Outlining your career path at Investigo: an interview with Elizabeth Bevan
Investigo offers two development routes to our employees – management and billing. To highlight the respective pathways and explain their challenges and rewards, we’re conducting a series of four interviews with some of our top performers, two of whom have followed the management route and two the billing pathway. We start with Elizabeth Bevan, Manager of Pharma and Life Sciences.
Elizabeth joined Investigo in January 2018, relocating from London to New York to grow out our medical communications practice. The US business has since grown to 26 people across multiple disciplines, including strategy and tech, and is expanding into other states across the US. But Elizabeth has been growing just as rapidly. Deciding to go down the managerial route, she now looks after a team of three and hopes to have five by the end of 2021, on target to reach associate director level.
What made you choose the management route?
When I was younger, even before I worked in recruitment, I saw myself wanting to manage and help grow people. My mum was in a leadership role in the NHS, and I liked that she commanded a big team and was a powerful woman. Even in internships, I was always managing, selling tickets for Gatecrasher in Birmingham! I didn’t really investigate what management would look like at Investigo, I just decided I wanted to manage.
As I progressed and realised I was good at recruitment, it pushed me more to manage as I wanted to share my success and help others get there too.
How can you be successful in the management route and what are you targeted on?
It’s a shock to the system with the extra responsibility. You need to be less selfish and think of how your team is performing, as well as yourself. Asking how your team’s doing and caring more about their performance was an adjustment – being reasonable with time management and offering check-in points with the team, but not being available the whole day. It’s important finding the balance between focusing on your own stuff and being available to them. Even though we’re not in the office now, I make sure I’m around for my team but I try not to overcommit to them all day long. Dedicating the same blocks of time every week is the best approach, and giving the individuals in your team your full commitment during these windows.
It’s important to continue to learn and develop yourself as a manager, taking the time to educate yourself, ask the team how they’re doing and if there are any changes they want from a communications standpoint. Understand that constructive criticism is really important. You must take ownership of developing yourself and learning how to be a good manager and be there for the team.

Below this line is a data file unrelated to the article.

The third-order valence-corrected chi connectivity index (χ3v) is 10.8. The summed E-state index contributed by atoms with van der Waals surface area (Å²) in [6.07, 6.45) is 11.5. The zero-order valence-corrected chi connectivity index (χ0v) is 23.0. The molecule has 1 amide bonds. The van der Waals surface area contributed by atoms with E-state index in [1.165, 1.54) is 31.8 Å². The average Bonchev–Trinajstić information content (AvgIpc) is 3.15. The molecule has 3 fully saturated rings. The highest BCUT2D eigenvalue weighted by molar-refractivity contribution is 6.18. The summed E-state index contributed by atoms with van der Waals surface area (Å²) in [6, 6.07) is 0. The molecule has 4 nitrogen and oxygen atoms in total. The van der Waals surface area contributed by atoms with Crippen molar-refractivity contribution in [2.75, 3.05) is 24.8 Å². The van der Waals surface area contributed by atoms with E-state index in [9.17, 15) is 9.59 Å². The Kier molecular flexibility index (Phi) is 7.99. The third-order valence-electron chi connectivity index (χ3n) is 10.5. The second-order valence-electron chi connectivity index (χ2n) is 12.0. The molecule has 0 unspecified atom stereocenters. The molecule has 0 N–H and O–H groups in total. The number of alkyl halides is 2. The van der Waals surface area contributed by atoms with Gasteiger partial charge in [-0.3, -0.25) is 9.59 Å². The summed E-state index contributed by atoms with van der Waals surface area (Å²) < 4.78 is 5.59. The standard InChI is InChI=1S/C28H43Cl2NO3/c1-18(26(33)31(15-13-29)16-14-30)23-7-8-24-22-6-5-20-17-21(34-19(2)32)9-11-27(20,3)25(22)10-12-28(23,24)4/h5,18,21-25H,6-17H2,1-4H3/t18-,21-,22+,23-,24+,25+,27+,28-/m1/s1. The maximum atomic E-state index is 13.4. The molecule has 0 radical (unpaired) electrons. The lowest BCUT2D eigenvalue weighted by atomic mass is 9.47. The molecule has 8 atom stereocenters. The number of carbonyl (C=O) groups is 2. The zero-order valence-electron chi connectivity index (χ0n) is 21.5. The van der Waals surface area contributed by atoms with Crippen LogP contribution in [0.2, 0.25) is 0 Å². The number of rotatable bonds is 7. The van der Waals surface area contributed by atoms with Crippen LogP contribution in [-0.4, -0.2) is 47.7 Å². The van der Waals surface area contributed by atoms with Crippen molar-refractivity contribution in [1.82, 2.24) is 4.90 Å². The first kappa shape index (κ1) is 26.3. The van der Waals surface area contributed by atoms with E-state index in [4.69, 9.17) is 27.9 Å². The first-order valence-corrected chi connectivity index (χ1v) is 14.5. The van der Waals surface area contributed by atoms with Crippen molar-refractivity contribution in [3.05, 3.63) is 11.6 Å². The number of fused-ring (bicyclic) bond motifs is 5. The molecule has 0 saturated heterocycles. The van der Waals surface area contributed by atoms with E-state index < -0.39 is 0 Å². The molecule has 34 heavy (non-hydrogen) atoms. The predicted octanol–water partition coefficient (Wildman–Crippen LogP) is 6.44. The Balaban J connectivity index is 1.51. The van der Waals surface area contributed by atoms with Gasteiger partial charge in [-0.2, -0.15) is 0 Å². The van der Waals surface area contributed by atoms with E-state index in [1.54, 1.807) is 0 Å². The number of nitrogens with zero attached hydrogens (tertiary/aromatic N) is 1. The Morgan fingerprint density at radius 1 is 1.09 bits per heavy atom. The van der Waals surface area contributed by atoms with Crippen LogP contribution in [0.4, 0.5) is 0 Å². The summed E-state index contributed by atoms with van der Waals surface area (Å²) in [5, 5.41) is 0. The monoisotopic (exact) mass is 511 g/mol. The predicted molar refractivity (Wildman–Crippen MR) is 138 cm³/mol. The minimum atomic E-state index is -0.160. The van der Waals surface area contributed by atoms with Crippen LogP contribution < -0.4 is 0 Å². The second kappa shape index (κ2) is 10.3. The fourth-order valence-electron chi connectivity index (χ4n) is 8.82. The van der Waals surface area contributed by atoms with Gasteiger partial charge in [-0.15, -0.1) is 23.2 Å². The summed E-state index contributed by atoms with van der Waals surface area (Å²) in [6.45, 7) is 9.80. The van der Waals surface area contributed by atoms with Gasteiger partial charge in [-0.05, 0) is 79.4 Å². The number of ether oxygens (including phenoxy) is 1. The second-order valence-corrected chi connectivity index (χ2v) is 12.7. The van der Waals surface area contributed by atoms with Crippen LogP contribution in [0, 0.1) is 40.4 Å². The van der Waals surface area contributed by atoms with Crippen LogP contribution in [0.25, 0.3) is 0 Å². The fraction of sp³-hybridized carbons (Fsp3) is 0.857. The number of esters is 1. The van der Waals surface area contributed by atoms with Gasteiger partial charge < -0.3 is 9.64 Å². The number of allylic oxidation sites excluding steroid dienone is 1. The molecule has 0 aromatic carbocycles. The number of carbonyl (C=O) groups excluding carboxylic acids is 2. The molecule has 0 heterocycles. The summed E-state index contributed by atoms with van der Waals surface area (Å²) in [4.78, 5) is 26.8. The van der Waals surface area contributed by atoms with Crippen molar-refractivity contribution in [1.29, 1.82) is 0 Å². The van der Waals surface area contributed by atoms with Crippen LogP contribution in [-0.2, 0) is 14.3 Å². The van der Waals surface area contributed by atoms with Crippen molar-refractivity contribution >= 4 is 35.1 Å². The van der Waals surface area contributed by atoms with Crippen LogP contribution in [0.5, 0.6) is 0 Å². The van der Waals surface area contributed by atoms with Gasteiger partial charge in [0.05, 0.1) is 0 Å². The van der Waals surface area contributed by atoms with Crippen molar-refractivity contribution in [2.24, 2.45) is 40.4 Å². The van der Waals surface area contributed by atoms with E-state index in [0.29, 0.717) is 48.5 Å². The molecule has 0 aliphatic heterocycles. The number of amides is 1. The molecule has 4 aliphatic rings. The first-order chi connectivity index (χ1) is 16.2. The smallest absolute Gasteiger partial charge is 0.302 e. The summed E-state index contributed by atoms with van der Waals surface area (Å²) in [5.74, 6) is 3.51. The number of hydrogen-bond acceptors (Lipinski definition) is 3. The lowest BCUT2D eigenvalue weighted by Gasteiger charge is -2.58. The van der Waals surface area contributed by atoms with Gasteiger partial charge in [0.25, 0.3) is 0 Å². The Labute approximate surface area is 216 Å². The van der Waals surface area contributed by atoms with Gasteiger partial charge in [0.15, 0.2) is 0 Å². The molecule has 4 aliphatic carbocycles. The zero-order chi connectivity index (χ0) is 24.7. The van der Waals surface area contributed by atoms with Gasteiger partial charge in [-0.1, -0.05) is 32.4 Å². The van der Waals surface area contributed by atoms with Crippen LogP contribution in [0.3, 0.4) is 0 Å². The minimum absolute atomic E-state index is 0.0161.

One of the biggest things is being direct with your team. At the start I avoided confrontation, which can make it hard when people are underperforming and you have to be direct with them. They need to respect you and come out of it stronger and better. It’s about finding the balance between being a friend and not setting your team up for failure by avoiding the issue. Being bad at confrontation can cause worse drama by not approaching things head on. I’ve learned to deal with things a lot more now.
What should you consider when making your decision between billing and management?
Slow down and explore all the options – don’t be pressured into anything. Do as much research as possible. No one will ever be ready for management. You need to just do it.
What are the benefits?
You learn so many new skills in life from managing. In any job, you can always use management skills.
I genuinely do start to get so excited when other people in my team do well. There can be so many challenges in recruitment – I had five offers in January and four fell through – but when you’re managing, it adds an extra level of excitement and engagement to the role. That extra thrill every day that you’re helping other people around you succeed and make good commission.
Can you change your mind?
Yes, but it’s best not to rush making the decision and to take your time to make sure it’s the right move. If the management route’s not right for you, then you should consider going down the billing route.
What have been the biggest challenges you’ve encountered along the way?
Make sure you’re willing to give away the billing a bit. You know that you won’t have as much time for the client side. It was a shock for me that I didn’t have as much time to deliver to clients, so don’t let that stress you out.
What are the highlights?
I love the idea of managing and looking after people more. Your thrill needs to come from other people’s achievements in your team. Build a team around you who are good at their job and that will set you up for very easy management. Don’t spend too much time handholding.
If you’d like to find out more about what it’s like working at Investigo, or you’d like to talk to one of our experts about finding your next opportunity or your next hire, please contact us.